Glacial lake, Retezat National Park, Transylvania, Romania by Gaspar Janos, Shutterstock Retezat National Park is home to many colourful plants and glacial lakes © Gaspar Janos, Shutterstock

With its wild, rugged mountain scenery, this national park offers some of the most stunning hiking in Romania.

Established in 1935, Retezat is the oldest national park in Romania. The highest mountain range here is granite, with high peaks and glacial lakes. A more southerly range, known as the Little Retezat (Retezatul Mic), is limestone, its peaks slightly lower than those to the north, and its surface drier, with caves and deep valleys. 

The highest point of the Retezat range, Peleaga Peak, rises to 2,509m, just 35m lower than Moldoveanu Peak in the Făgăraş Mountains, the highest point in Romania. The Retezat Mountains contain more than 20 peaks above 2,000m, more than any other range in Romania. The main range of the Retezat Mountains is also known for its chain of glacial cirque lakes. Lacul Bucura, at an altitude of 2,040m below Peleaga Peak, is the largest glacier lake in Romania, with a length of some 550m. And Lacul Zănoaga further west takes the title of Romania’s deepest glacial lake, reaching a maximum depth of 29m.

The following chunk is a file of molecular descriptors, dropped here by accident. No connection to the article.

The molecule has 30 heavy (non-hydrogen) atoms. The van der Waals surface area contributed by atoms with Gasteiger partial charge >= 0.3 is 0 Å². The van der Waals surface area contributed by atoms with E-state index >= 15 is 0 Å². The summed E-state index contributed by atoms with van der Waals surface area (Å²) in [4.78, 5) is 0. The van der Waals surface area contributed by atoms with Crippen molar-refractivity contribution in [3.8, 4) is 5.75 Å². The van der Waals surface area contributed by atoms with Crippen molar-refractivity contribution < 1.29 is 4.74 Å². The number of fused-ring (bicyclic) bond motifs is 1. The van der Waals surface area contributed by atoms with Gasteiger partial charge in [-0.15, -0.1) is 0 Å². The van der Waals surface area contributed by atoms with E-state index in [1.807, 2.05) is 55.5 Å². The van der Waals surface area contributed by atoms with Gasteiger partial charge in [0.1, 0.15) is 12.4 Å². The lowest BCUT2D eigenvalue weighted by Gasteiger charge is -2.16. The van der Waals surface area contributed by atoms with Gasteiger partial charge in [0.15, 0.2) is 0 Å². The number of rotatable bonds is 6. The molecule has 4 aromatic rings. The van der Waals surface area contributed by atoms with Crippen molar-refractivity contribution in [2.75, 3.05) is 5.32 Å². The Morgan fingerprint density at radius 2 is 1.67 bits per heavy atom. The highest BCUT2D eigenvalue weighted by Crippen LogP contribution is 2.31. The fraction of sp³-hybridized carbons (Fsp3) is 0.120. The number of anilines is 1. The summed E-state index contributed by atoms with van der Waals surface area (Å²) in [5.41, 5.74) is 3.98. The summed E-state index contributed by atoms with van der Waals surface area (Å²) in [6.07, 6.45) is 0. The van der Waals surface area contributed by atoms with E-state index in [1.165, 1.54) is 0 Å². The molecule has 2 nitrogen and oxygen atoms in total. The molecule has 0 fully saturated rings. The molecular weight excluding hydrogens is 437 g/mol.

There is a particularly rich flora in the natural park, with colourful plants to be found here including the glacier pink, yellow gentian, red vanilla orchid, edelweiss and globeflower. Animals found in the park include bears, wild boar, lynx, wolves and chamois. Farming communities on the edge of the park have land-use rights in the alpine pastures for their livestock. The area of the Gemenele Scientific Reserve within the park has a particularly high degree of protection: visitor access is controlled here and camping or the lighting of fires is not allowed within the scientific reserve.

The massif is crossed by marked trails, and offers fine panoramas of mountain peaks and glacier lakes, frequently enjoyed in solitude.

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